Film Review: Two Days, One Night

Uncharacteristically, this new movie from Belgian filmmakers Jean-Pierre and Luc Dardenne moves rather slowly, and mostly consists of the hero having similar conversations with a number of her colleagues.
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Like all of Jean-Pierre and Luc Dardenne’s films, Two Days, One Night chronicles the lives of working-class characters. This one stars Marion Cotillard, who won a Best Actress Oscar for her performance as Edith Piaf in Olivier Dahan’s La Vie en Rose (2008). Cotillard plays Sandra, a married mother of two, who is about to resume her factory job after suffering a nervous breakdown. While she was away, management realized they could do without her and reduce the payroll. In order for Sandra to return, the remainder of the staff will need to relinquish their yearly bonuses. Management forces a vote and Sandra loses, but a friend convinces the boss that she should be given a second chance to win over her co-workers.

Sandra has one weekend to inspire solidarity among her colleagues, many of whom depend upon the bonus to meet their children’s college expenses or their utility bills. She visits each in turn, begging for her job, but telling them she harbors no hard feelings if they cannot vote in her favor. With large doses of Xanax, and the help of her husband Manu, played by Dardenne Brothers regular Fabrizio Rangione (The Kid with a Bike, Rosetta), Sandra fights her anxiety and sets out to preserve the income that pays their mortgage. Otherwise, the family may have to return to public housing. Fine performances from nearly every member of the cast gloss over a schematic plot and the unusually slow pace of this Dardenne Brothers movie.

Cotillard shines in scenes where she is popping pills and talking to herself, although in the sequence with Manu on the afternoon they spend visiting co-workers, she is sometimes stone-faced, presumably to represent the effects of the medication. Had there been fewer colleagues, and less lengthy exchanges, perhaps this might have added dimension to her character and to the circumstances, but as it is, these scenes only highlight the already deliberate plotting. To the actor’s credit, she performs without the benefit of makeup or hairstyling, so that sometimes it is easy to forget her beauty, and how difficult it must have been for her to work, in mid-career, against the qualities that catapulted her into starring roles. Rangione is excellent as Sandra’s supportive but concerned husband; it is his performance that hints at the family’s troubled backstory and perhaps Sandra’s penchant for self-destruction.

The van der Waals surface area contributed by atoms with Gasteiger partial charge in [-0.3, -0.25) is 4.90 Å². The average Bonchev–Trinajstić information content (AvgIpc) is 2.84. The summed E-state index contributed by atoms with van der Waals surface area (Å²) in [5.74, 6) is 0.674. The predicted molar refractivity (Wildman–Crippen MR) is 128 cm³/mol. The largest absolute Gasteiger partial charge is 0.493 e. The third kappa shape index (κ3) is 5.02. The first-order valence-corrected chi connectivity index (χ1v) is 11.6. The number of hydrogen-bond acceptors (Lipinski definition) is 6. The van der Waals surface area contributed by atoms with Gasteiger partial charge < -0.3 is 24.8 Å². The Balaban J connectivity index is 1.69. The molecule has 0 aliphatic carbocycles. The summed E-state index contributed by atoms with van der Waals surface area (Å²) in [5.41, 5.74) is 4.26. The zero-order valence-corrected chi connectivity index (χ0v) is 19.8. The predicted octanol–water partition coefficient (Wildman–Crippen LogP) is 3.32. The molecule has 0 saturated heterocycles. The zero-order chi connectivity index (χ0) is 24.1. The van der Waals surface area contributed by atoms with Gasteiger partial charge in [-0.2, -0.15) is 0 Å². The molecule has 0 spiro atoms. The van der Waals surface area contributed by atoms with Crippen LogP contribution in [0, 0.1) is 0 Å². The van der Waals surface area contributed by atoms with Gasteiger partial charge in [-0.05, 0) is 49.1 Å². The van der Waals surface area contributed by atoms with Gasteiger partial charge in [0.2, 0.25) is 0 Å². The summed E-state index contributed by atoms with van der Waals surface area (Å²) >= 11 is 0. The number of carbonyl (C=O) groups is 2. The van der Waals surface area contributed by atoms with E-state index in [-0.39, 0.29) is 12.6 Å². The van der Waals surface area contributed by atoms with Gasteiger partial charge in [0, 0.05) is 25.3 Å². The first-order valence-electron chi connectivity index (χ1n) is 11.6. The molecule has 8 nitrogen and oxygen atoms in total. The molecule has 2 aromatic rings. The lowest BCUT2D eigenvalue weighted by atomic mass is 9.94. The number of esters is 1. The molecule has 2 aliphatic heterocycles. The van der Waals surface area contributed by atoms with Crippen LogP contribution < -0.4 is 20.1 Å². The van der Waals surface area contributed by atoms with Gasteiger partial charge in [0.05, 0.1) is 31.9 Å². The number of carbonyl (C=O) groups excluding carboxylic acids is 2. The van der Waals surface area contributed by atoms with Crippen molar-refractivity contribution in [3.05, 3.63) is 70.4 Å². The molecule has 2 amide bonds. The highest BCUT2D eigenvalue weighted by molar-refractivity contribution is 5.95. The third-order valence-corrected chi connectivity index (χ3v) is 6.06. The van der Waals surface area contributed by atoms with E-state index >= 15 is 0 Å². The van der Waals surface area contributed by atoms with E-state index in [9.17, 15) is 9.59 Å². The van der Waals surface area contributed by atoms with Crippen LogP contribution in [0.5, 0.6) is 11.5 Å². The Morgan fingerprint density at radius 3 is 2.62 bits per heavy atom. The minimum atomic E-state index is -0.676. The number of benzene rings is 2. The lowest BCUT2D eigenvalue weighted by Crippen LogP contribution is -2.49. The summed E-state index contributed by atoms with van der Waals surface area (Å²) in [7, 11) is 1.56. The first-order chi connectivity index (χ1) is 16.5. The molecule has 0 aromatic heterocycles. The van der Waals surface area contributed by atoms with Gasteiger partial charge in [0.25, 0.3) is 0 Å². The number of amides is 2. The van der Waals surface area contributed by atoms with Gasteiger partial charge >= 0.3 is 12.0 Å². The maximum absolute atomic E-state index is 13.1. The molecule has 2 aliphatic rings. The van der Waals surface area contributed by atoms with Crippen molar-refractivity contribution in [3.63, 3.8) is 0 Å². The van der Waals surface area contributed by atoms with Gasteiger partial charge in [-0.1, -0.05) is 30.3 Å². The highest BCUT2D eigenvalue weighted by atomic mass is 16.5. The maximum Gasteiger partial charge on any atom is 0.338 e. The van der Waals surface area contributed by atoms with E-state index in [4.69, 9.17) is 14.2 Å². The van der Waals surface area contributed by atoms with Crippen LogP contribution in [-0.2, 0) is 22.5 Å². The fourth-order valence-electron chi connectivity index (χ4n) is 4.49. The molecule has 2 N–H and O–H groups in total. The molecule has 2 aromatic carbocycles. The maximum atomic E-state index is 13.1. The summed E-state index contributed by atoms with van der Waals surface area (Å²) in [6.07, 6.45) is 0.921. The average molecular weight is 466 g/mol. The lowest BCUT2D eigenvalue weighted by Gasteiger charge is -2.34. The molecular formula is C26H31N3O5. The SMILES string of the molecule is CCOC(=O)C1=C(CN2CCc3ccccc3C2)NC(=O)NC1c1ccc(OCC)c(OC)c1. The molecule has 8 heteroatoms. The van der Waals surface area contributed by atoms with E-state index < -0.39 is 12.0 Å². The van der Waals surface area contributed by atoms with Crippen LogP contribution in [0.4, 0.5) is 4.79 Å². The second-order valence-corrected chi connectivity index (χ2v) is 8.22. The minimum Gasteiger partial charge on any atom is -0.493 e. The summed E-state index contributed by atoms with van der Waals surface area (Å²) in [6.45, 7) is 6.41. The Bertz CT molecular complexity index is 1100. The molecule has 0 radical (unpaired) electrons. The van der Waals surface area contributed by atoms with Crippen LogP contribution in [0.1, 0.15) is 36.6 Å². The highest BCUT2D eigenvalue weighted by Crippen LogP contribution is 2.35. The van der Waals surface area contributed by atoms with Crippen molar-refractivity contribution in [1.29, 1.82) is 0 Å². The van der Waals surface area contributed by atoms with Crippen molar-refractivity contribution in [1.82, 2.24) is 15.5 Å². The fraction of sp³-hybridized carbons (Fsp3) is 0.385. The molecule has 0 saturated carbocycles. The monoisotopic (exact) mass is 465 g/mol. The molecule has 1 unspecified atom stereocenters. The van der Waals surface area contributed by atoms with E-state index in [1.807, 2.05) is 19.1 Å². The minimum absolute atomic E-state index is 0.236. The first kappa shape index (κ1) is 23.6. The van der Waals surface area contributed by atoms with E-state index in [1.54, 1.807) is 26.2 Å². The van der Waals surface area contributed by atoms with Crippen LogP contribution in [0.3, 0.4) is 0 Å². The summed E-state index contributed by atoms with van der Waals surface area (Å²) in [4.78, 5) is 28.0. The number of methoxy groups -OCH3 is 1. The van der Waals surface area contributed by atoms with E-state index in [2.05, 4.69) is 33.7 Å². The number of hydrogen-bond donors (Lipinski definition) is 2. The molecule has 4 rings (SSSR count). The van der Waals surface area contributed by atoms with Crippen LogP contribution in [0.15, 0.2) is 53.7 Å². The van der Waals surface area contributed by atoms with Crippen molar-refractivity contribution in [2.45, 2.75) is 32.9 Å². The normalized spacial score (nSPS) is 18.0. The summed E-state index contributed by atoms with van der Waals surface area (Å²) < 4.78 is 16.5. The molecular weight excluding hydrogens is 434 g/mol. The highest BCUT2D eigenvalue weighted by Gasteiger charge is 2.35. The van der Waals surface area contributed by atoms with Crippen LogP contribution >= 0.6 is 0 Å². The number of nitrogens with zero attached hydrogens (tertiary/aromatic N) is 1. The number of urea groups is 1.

After the entrance of Anne, a colleague and battered wife, played memorably by Christelle Cornil, Two Days, One Night begins to move more swiftly to a predictable yet skillfully written denouement. In this portion of the film, the Dardennes’ meticulous attention to rendering the lives of those who live paycheck-to-paycheck is most apparent. In their first scene together, Anne explains to Sandra that she needs her bonus to shore up a home with flooding problems, and in another scene, Anne, Manu and Sandra share a wonderful moment in the car listening to classic rock. These sequences evoke not only the present lives of these characters, but their past struggles, and the pleasure they take in their solidarity, at work and in the substantial financial challenges they face, especially when Anne decides to walk out on her husband.

It is not often that movies so authentically portray the travails of working-class characters in developed countries. In Two Days, One Night, the Dardennes do so not so much by pitting their characters against a capitalist system that seeks to exploit them, although that sentiment is always there in the subtext of their movies, but rather by illustrating the nuances usually elided in such depictions in favor of a rousing victory. Sandra may spend the rest of her life in hourly jobs, yet at the end of the film her triumph is significant: She no longer feels powerless. How many of us who toil for greater financial rewards can make the same claim? While the art-house audience for Dardenne Brothers’ movies may not envy Sandra, neither will they imagine that her struggle for self-actualization is very different from their own.

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